What is the BigQuery Data Connector for Google Sheets?

BigQuery connectors allow users to integrate BigQuery with other platforms—either data sources or analytics tools. Google recently launched a BigQuery connector for Google Sheets which allows greater accessibility to your data. Large datasets can be intimidating for non-experts within your organization, and not all users need access to your full range of data. For big data practitioners, it is better to free up smaller amounts of data and distribute it to the members of an organization who need it, rather than requiring those who are less tech-savvy to query the system themselves. Google Sheets is intuitive and familiar for any users who are used to working with spreadsheets. Learn more about the BiqQuery Data Connector in our first post in this series.

How to connect BigQuery to Google Sheets

1. Use Our Google Apps Script

Here at Sheetgo, we are all about automation and we love providing you with solutions—so we created a tool ourselves to automatically update the BigQuery data in your Sheets! We made a script for you to install in your Google Sheets so that you can get data from BigQuery to Google Sheets automatically! Read on for a tutorial on how to quickly set up the script so you can get started on more important tasks!

Step 1: Make a copy of the script

Open the template by clicking here. Click File’ → ‘Make a Copy’ to get your own copy of this script, it will automatically save to your Google Drive. Be sure to make a copy of the template rather than requesting editing access.

Step 2: Set up the script

Your copy of the script will open automatically in a new tab. Click Tools’ →  ‘Script Editor’. A new tab will open in your browser. You then need to complete two steps: enable the BigQuery API (2.1) and get the Project ID (2.2).

Step 2.1: Enable the BigQuery API

To enable the Big Query API, select ‘Resources’ → ‘Advanced Google Services’. A new window will pop up, make sure the Big Query API is turned On.

Step 2.2: Get the Project ID

To get the Project ID, follow these steps. The screenshots below show detailed steps.

  • Click the hyperlink ‘Google Cloud Platform API Dashboard’.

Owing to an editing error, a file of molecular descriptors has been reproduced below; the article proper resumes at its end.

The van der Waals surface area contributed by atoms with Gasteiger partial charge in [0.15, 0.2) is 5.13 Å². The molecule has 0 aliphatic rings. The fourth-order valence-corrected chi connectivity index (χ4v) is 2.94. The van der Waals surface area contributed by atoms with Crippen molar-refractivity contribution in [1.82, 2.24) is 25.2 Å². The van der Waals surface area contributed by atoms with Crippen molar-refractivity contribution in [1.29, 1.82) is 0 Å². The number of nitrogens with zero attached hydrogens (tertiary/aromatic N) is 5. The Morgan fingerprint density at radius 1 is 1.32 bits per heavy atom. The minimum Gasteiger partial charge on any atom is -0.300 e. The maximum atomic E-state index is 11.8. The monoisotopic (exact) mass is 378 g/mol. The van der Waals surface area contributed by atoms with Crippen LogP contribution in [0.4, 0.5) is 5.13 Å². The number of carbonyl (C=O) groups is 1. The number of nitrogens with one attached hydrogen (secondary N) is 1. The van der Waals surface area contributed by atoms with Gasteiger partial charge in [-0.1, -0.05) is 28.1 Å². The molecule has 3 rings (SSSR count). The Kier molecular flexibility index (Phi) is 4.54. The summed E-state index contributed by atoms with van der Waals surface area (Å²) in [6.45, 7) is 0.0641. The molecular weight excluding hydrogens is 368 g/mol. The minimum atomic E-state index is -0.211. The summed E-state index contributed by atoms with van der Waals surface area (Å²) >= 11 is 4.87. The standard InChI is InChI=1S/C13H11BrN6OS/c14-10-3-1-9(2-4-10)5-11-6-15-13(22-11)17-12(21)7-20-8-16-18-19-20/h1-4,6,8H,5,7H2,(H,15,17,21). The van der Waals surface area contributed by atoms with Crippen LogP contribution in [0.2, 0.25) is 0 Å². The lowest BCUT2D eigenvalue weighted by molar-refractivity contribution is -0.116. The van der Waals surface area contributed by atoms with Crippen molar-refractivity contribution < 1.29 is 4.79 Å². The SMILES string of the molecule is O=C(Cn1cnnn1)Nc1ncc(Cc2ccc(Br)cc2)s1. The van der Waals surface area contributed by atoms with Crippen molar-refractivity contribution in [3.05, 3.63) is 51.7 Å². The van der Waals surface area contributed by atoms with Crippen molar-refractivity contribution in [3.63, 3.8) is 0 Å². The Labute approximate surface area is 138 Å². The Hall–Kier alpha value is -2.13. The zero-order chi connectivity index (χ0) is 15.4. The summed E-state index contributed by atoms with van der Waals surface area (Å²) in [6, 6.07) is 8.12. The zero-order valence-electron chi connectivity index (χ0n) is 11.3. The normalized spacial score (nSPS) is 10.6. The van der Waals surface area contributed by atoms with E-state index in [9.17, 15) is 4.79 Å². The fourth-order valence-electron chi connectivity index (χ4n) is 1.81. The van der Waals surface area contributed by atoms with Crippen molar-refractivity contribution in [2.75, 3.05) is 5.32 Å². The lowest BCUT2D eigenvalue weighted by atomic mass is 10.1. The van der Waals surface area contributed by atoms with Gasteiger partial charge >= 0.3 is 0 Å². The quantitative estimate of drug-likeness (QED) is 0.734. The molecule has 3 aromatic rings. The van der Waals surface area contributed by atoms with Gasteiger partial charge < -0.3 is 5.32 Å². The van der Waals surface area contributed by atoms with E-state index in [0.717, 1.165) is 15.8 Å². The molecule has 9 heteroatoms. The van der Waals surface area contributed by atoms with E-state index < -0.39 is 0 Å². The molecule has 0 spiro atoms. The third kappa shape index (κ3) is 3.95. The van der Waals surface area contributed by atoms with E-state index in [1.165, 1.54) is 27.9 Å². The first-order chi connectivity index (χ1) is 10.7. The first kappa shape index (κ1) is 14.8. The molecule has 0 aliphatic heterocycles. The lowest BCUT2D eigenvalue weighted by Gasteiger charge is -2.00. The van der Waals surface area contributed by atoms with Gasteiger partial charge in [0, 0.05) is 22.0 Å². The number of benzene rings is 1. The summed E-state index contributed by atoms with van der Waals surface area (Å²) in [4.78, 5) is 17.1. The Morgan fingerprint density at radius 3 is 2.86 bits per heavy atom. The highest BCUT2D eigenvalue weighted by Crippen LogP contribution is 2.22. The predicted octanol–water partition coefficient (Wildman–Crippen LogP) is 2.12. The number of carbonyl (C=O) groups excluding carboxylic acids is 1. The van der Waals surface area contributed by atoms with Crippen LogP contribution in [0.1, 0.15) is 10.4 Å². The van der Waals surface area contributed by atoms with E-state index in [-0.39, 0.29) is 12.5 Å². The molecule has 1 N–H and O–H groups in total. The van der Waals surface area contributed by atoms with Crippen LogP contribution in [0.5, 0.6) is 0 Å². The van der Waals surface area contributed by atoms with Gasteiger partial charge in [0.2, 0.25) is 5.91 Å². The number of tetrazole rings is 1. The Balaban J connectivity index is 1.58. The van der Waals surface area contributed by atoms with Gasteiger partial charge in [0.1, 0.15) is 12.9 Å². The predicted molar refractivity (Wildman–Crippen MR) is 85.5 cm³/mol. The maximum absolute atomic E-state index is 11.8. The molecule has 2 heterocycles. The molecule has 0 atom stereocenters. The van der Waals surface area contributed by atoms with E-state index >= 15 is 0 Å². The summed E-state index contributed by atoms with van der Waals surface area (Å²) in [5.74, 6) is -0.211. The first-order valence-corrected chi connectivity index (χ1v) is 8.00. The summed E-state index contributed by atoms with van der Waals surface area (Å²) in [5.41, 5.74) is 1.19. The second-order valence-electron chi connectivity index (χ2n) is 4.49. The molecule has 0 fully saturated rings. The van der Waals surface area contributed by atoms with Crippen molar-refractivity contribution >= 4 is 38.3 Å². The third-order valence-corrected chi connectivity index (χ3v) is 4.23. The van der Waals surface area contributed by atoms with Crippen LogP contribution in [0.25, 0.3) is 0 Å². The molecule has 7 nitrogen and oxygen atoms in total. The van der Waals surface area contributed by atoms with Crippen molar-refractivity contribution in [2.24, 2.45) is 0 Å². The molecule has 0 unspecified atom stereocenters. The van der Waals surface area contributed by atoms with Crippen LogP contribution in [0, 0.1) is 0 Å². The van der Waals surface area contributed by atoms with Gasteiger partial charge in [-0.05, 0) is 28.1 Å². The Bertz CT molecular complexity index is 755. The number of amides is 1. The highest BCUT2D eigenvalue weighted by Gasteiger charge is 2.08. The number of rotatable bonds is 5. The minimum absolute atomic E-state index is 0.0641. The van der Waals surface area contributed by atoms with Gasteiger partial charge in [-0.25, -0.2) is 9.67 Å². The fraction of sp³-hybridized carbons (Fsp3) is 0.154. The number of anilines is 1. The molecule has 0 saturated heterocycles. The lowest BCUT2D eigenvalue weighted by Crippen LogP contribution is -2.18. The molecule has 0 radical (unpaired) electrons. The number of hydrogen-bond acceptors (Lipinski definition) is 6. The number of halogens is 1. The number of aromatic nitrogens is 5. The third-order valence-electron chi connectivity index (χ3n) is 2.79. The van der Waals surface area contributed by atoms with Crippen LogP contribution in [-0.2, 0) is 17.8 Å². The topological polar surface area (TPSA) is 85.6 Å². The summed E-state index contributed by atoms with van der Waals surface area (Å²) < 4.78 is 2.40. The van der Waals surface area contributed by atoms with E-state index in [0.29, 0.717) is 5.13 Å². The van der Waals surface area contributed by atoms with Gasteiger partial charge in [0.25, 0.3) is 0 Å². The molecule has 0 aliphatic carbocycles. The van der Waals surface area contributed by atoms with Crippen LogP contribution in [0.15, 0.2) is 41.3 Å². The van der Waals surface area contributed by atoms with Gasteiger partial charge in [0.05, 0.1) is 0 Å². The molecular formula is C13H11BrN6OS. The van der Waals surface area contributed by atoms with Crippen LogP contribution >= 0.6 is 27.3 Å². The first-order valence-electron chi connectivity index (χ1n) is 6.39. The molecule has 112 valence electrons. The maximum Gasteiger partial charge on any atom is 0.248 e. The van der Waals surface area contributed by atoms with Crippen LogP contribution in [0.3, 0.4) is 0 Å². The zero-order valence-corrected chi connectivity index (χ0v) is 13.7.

• Click the ‘ENABLE APIS AND SERVICES’ button.
  • Type BigQuery into the search bar and click BigQuery API.
  • Click ‘Enable’
  • In the browser URL copy the text project-id-##################
  • Go back to the BigQuery Queries tab in your browser and paste that text into the script code after Project ID. (See screenshot below)
  • You can close the tab

Step 3: Automate the data transfer

To automate, inside the script, click on the clock icon.

Google Script Automation button

Then, click on ‘>Add Trigger’.

How to add new trigger BigQuery

In the following screen, you can set it up the way you prefer.

Set up Google BigQuery settings

Step 4: Run the script

Go back to your spreadsheet. Click ‘Sheetgo’ → ‘Run Query’ → ‘Continue’ → ‘Login’.

That’s it! The script has been created! Now you can automatically import data from BigQuery into your Google Sheets spreadsheets!

2. Follow Google’s approach

This Google Sheets feature only recently updated to schedule automatic updates within Sheets to the connected BigQuery data. Here is a breakdown on how to automatically import large datasets into Google Sheets and stay on top of the latest and critical company data.

First, record a macro to refresh your data. Open the spreadsheet that contains the data connected to the BigQuery. Then record a macro from a different tab than the one you want to refresh. After starting to record, switch to the tab you want to refresh. At the bottom left, click ‘Refresh‘ and after that, click ‘Save‘.

Second, schedule your macro. Go to the Menu ‘Tools‘ > ‘Script Editor‘. Inside the Script Editor, go to ‘Edit‘ > ‘Current project’s triggers‘. On the bottom right, click on ‘Add triggers‘ and you can select your desired options. To finish, click on ‘Save‘. That’s it, you are all set! Leave a comment down below if you have any questions/remarks. 🙂

Make sure to learn more about Google´s BigQuery in the following blog posts:

“BigQuery Data Connector for Google Sheets: How to Get More Than 10,000 Rows”

“How to Analyze BigQuery Data Within Google Sheets”

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